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by Margery D. Rosen
Updated August 19, 2022
For years nutritionists have railed against the evils of three dietary villains — trans fats, sodium and added sugars — usually in terms of what they do to your heart and waistline. Now there's research showing these culprits can take a toll on the health of your brain, too.
Trans fats are processed fats added to foods to extend their shelf life. These fats are double trouble — they both raise blood levels of "bad" cholesterol and lower levels of "good" cholesterol. Still, the FDA announced on June 18, 2015, it is phasing out the use of partially hydrogenated oils, the primary source of trans fat in food, within about three years.
Gene L. Bowman, a brain nutrition researcher at Oregon Health & Science University, has done research that suggests trans fats are bad for the brain. When his team checked the blood levels of certain nutrients in 104 elderly participants, they found that those whose blood was high in trans fats had significantly lower cognitive performance and less total brain volume than those who ate a healthier diet.
Similarly, too much sodium can be just as bad on the brain as it is on the heart. A study by Canadian scientists has found that older people who eat too much salt and also fail to exercise are at increased risk for cognitive decline. According to the U.S. Department of Agriculture, if you're 51 and older or suffer from high blood pressure, your salt intake should max out at no more than 1,500 milligrams a day.
Most people get to 1,500 milligrams a day eating a normal, well-balanced diet, but can shoot past 1,500 milligrams loading up on processed and packaged foods like pasta sauces, soups and cookies and adding salt to food at the table.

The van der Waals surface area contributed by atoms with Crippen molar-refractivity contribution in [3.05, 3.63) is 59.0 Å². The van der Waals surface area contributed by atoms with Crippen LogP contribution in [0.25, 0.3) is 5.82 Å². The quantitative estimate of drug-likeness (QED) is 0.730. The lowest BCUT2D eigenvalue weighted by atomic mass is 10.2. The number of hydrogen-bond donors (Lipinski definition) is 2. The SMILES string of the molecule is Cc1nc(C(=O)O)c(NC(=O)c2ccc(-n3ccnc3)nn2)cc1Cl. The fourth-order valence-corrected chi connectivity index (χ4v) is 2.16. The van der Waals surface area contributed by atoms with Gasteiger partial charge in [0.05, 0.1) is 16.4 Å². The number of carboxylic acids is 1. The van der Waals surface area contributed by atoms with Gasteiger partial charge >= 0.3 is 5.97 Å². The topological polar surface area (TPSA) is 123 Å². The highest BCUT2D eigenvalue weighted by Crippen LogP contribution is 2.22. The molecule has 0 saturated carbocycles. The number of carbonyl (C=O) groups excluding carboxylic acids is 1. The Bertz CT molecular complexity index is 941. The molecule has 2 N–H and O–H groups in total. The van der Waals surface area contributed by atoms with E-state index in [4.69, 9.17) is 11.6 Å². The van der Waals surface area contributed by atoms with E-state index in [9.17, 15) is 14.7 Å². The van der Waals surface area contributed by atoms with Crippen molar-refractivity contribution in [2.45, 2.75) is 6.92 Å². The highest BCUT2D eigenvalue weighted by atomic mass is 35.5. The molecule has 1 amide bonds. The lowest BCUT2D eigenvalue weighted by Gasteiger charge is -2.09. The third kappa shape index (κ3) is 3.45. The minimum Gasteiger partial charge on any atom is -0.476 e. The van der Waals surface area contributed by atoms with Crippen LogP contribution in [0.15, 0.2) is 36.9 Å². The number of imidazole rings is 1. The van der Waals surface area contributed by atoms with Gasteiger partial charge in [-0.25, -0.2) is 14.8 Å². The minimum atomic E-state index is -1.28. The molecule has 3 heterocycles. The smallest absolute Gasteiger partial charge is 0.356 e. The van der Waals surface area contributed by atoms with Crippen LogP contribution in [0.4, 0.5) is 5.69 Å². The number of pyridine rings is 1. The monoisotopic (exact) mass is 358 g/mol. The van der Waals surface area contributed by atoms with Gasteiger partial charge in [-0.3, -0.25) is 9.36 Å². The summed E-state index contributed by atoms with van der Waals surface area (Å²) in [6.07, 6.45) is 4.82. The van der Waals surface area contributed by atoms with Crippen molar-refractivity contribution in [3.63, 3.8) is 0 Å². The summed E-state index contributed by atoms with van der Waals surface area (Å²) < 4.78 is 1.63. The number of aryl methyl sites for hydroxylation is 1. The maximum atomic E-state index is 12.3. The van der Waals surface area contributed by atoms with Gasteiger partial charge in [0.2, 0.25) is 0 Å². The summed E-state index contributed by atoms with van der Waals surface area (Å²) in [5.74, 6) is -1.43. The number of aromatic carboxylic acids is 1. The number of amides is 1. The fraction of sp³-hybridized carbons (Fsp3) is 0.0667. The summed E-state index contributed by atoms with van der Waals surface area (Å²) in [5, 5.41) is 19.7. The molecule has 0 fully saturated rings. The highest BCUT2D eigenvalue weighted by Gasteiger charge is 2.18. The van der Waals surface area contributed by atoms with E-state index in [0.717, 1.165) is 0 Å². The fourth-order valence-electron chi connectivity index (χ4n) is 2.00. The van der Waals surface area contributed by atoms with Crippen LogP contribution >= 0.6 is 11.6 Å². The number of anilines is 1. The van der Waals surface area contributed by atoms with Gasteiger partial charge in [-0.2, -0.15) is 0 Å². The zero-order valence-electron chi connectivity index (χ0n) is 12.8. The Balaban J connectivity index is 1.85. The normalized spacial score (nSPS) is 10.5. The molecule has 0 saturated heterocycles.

Rounding out the deadly trio are sugars and simple carbs. So many studies have shown a link between dementia and obesity and high blood sugar at midlife that Alzheimer's disease has been dubbed "diabetes Type 3." Mayo Clinic scientists found that people age 70 and older who ate a lot of simple carbohydrates (found in refined flours and rice) and sugar were nearly four times more likely to develop mild cognitive impairment than those who ate a healthier diet.
Your body does need a certain amount of sugar (glucose) to function properly. But a diet packed with sugar and the simple carbs regularly sends blood glucose soaring. High glucose levels, in turn, block blood flow to the brain, depriving it of the energy it needs to generate new neurons. Too much glucose has also been implicated in the formation of the tangles of Alzheimer's disease.
While it may be costly and definitely not as tasty to cut out some of these foods, consuming them in moderation will go a long way for not just the brain but the whole body.
• “Nutrient biomarker patterns, cognitive function, and MRI measures of brain aging,” Neurology, December 2011. In this study, researchers compared the cognitive function and total cerebral brain volume of 104 older adults (average age of 87) with varying nutrient levels in their blood. Participants with high levels of trans fats in their blood were found to have lower cognitive function and less total cerebral brain volume than other participants. Read a summary of the study. (A fee is required to access the full study.)
• “Sodium intake and physical activity impact cognitive maintenance in older adults: the NuAge Study,” Neurobiology of Aging, April 2012. In this study, participants (ages 67 to 84) completed questionnaires to determine their sodium intake and physical activity level. Researchers then administered a mental examination to assess for cognitive function and repeated this test annually for three years. Participants in the low physical activity group who consumed relatively low amounts of sodium showed better cognitive performance over time compared to those who consumed higher amounts of sodium. There was no association between sodium intake and cognitive function over time for participants in the high physical activity group. Read a summary of the study. (A fee is required to access the full study.)
• “Relative Intake of Macronutrients Impacts Risk of Mild Cognitive Impairment or Dementia,” Journal of Alzheimer’s Disease, January 2012. In this study, 1,233 older adults (ages 70 to 89) were given a questionnaire to determine the percent of total daily calories they derived from protein, carbohydrate and total fat. Researchers then conducted testing for mild cognitive impairment every 15 months for a range of 2.5 to 3.9 years. The risk of mild cognitive impairment increased for those with high carbohydrate intake. As a population study, this research shows a correlation but does not prove cause and effect. Read a summary of the study. (A fee is required to access the full study.)